You do not have a universal credit score in the UK
In the UK, there is no single, all-encompassing number attached to your identity that dictates to a lender – be it a bank, credit card firm, mobile phone company or anyone else – whether it should take you on as a customer.
What you do have is a credit file, that you have a legal right to see. It contains key public and private information about you, such as whether you're on the electoral roll, any financial links to other people, county court judgements or decrees, and all credit products you've held for at least the last six years – plus whether you've paid on time. See the full What do they know about me? info.
It’s important to check for errors on these files, at least once a year, or before any major application, as even small problems can kibosh applications (during a programme once, I managed to work out the reason one woman kept getting mortgage rejections came down to a problem with an incorrect address for a contract mobile phone she no longer used).
There are three credit reference agencies, and all have files available online – you should check them all. See how to check your credit files for FREE.
Hold on, I do have a credit score, I know what it is!
That's a common response. Years ago, credit reference agencies' commercial focus was to make money from providing info to lenders. Consumers' legal right to see their information was a pain they had to suffer. Then some bright spark realised the public was an untapped source of revenue and started looking at things to sell or market to them.
A big one was a credit score (leveraging people's residual knowledge that this is real in other countries). That's why they now give you a seemingly important number – for Equifax it's out of 1,000 or 700 depending on which site you get it from, TransUnion 710 and Experian 999 – that apparently dictates your financial life.
The first clue that there's no one universal credit score is that it is different for each firm!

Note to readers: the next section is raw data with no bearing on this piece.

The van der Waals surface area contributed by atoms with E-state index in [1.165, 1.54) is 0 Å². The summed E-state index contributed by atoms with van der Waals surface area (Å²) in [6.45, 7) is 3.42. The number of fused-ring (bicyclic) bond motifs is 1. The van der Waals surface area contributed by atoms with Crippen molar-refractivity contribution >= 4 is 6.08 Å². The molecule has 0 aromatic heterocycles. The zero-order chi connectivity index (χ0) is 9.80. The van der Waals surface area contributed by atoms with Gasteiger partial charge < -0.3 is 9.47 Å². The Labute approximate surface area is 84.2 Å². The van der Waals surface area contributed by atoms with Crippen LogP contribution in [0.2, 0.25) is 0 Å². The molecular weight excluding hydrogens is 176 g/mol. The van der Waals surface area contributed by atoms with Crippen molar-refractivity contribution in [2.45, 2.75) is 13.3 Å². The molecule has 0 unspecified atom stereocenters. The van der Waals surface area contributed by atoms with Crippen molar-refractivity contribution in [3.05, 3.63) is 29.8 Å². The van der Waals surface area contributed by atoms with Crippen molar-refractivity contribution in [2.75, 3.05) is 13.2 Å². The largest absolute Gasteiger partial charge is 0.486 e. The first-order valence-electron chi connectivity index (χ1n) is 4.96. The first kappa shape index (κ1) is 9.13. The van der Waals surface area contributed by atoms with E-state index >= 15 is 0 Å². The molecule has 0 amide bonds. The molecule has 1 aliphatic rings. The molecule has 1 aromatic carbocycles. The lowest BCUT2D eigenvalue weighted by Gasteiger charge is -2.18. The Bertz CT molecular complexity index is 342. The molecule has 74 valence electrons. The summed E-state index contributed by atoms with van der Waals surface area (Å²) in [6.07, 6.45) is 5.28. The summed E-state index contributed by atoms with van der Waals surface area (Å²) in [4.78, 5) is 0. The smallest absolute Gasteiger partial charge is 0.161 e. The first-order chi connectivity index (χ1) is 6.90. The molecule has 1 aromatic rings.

Each lender scores you differently
When you apply for credit, each lender does its own individual assessment of you, using its bespoke scorecard. It'll plug in all the data it has about you – from your credit file, the application form and any past dealings you've had with it – in order to work out whether you'd be a profitable customer.
Note I'm talking about profit, not risk. While risk's a big factor – someone who has a history of defaults is likely unprofitable for most lenders – it's not the only factor. A bank may be offering a loss leading credit card in order to cross-sell customers a mortgage, so its actual scoring may factor in how desirable you are for that. The secretive nature of credit scoring makes it difficult to ever truly know.
The credit score you get given is just a rough model
The number you're given is in fact just the credit reference agency's indication of how a typical lender might view you based on your credit history. Useful, but not gospel (more like guess-pal) because:
- Each lender has its own scoring system; and
- Credit history is just one part of what lenders look at.
In fact, just as important as your credit worthiness for lenders is the affordability test. For that, the single most important piece of information needed is how much you earn – and that's something credit reference agencies don't know and so isn't factored in the score you're given.
Take someone with an excellent credit history, who earns £50,000 and applies for a £5,000 loan. They'll likely be accepted. If they lose their job, and keep repaying credit on time, their credit history won't have changed for the worse – but with no income, they'll likely be rejected.
This is why in the MSE Credit Club we show your affordability score and also give an indication of your actual likelihood of acceptance for a basket of cards and loans – which in my view is a better indication than a credit score (which is why I designed that tool).
Don't sweat small movements, do worry about big ones
I'm often contacted on social media by people worried their 'credit score' has dropped by 20 points or so – often when they've done something they didn't think would be negative, such as closing down an unused credit card.
Yet some lenders will see that as positive, as you've less available credit. Others negative, as longstanding accounts are evidence of a good track record of loyalty. And more factors such as your total credit, debt and how it relates to your income can affect how they see it too.
So if you close a card, for example, or open a new bank account, and see your credit score drop by 20 or 30 points, don't over-worry. It's just a loose picture of whether you're a good risk or a bad risk for the hypothetical average lender.
Big drops however should be taken seriously. It's a decent indication that your data has changed, suggesting you've committed a real credit sin such as missing a payment, going over your limit or defaulting. If you haven't then you need to find out why and check your credit file – it could be an error or identity fraud.
For far more help on this see my 37 tips to boost your credit acceptance.